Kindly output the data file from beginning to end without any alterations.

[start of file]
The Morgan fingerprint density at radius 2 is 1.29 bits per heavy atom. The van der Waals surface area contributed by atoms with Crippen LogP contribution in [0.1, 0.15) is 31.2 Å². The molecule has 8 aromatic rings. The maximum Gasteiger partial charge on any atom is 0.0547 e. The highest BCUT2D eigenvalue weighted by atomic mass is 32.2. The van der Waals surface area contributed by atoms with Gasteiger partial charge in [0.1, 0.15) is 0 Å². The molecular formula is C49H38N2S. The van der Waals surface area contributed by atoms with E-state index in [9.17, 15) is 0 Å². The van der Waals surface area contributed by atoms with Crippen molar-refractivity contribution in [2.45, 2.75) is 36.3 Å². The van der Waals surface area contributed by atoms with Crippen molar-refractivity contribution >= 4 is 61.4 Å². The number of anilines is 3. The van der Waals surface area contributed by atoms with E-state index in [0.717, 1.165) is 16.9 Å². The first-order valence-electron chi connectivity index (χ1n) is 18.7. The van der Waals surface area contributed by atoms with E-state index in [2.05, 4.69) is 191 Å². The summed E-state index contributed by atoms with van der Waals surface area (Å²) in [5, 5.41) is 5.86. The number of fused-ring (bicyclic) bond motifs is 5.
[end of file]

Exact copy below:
The Morgan fingerprint density at radius 2 is 1.29 bits per heavy atom. The van der Waals surface area contributed by atoms with Crippen LogP contribution in [0.1, 0.15) is 31.2 Å². The molecule has 8 aromatic rings. The maximum Gasteiger partial charge on any atom is 0.0547 e. The highest BCUT2D eigenvalue weighted by atomic mass is 32.2. The van der Waals surface area contributed by atoms with Gasteiger partial charge in [0.1, 0.15) is 0 Å². The molecular formula is C49H38N2S. The van der Waals surface area contributed by atoms with E-state index in [9.17, 15) is 0 Å². The van der Waals surface area contributed by atoms with Crippen molar-refractivity contribution in [2.45, 2.75) is 36.3 Å². The van der Waals surface area contributed by atoms with Crippen molar-refractivity contribution >= 4 is 61.4 Å². The number of anilines is 3. The van der Waals surface area contributed by atoms with E-state index in [0.717, 1.165) is 16.9 Å². The first-order valence-electron chi connectivity index (χ1n) is 18.7. The van der Waals surface area contributed by atoms with E-state index in [2.05, 4.69) is 191 Å². The summed E-state index contributed by atoms with van der Waals surface area (Å²) in [5, 5.41) is 5.86. The number of fused-ring (bicyclic) bond motifs is 5.